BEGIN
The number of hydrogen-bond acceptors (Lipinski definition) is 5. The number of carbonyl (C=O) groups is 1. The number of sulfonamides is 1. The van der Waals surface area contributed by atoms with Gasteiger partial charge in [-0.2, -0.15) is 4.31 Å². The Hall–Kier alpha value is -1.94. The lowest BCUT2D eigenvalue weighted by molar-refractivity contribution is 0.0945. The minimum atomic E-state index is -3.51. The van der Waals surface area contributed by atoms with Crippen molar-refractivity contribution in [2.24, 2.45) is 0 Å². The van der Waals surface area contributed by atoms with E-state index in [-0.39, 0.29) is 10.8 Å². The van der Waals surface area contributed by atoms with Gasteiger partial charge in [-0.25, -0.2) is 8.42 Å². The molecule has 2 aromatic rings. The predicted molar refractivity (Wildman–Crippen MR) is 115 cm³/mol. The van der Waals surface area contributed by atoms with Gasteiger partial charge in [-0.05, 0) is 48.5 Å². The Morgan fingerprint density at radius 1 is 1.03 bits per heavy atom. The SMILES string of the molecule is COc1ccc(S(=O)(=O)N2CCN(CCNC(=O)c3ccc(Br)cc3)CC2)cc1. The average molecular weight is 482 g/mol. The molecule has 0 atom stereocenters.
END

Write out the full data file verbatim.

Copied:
The number of hydrogen-bond acceptors (Lipinski definition) is 5. The number of carbonyl (C=O) groups is 1. The number of sulfonamides is 1. The van der Waals surface area contributed by atoms with Gasteiger partial charge in [-0.2, -0.15) is 4.31 Å². The Hall–Kier alpha value is -1.94. The lowest BCUT2D eigenvalue weighted by molar-refractivity contribution is 0.0945. The minimum atomic E-state index is -3.51. The van der Waals surface area contributed by atoms with Crippen molar-refractivity contribution in [2.24, 2.45) is 0 Å². The van der Waals surface area contributed by atoms with E-state index in [-0.39, 0.29) is 10.8 Å². The van der Waals surface area contributed by atoms with Gasteiger partial charge in [-0.25, -0.2) is 8.42 Å². The molecule has 2 aromatic rings. The predicted molar refractivity (Wildman–Crippen MR) is 115 cm³/mol. The van der Waals surface area contributed by atoms with Gasteiger partial charge in [-0.05, 0) is 48.5 Å². The Morgan fingerprint density at radius 1 is 1.03 bits per heavy atom. The SMILES string of the molecule is COc1ccc(S(=O)(=O)N2CCN(CCNC(=O)c3ccc(Br)cc3)CC2)cc1. The average molecular weight is 482 g/mol. The molecule has 0 atom stereocenters.